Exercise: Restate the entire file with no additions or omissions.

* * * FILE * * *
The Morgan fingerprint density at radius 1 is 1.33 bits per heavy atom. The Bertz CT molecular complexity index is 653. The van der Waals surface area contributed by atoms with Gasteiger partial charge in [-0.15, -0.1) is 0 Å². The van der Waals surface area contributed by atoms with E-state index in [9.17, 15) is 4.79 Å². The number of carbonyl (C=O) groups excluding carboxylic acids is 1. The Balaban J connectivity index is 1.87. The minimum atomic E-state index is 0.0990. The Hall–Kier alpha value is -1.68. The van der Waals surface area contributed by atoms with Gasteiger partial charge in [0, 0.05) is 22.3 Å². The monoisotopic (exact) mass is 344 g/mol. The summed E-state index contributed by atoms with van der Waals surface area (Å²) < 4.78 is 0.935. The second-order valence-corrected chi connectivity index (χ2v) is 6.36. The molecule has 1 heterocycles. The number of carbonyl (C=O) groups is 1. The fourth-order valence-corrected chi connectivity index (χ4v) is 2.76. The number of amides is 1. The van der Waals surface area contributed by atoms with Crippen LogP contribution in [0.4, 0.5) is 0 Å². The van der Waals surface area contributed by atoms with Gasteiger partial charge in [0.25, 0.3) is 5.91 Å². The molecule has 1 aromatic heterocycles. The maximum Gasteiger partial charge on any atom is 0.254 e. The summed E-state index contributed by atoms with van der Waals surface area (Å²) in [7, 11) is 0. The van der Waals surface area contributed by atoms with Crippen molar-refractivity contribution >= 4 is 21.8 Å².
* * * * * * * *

The Morgan fingerprint density at radius 1 is 1.33 bits per heavy atom. The Bertz CT molecular complexity index is 653. The van der Waals surface area contributed by atoms with Gasteiger partial charge in [-0.15, -0.1) is 0 Å². The van der Waals surface area contributed by atoms with E-state index in [9.17, 15) is 4.79 Å². The number of carbonyl (C=O) groups excluding carboxylic acids is 1. The Balaban J connectivity index is 1.87. The minimum atomic E-state index is 0.0990. The Hall–Kier alpha value is -1.68. The van der Waals surface area contributed by atoms with Gasteiger partial charge in [0, 0.05) is 22.3 Å². The monoisotopic (exact) mass is 344 g/mol. The summed E-state index contributed by atoms with van der Waals surface area (Å²) < 4.78 is 0.935. The second-order valence-corrected chi connectivity index (χ2v) is 6.36. The molecule has 1 heterocycles. The number of carbonyl (C=O) groups is 1. The fourth-order valence-corrected chi connectivity index (χ4v) is 2.76. The number of amides is 1. The van der Waals surface area contributed by atoms with Crippen LogP contribution in [0.4, 0.5) is 0 Å². The van der Waals surface area contributed by atoms with Gasteiger partial charge in [0.25, 0.3) is 5.91 Å². The molecule has 1 aromatic heterocycles. The maximum Gasteiger partial charge on any atom is 0.254 e. The summed E-state index contributed by atoms with van der Waals surface area (Å²) in [7, 11) is 0. The van der Waals surface area contributed by atoms with Crippen molar-refractivity contribution >= 4 is 21.8 Å².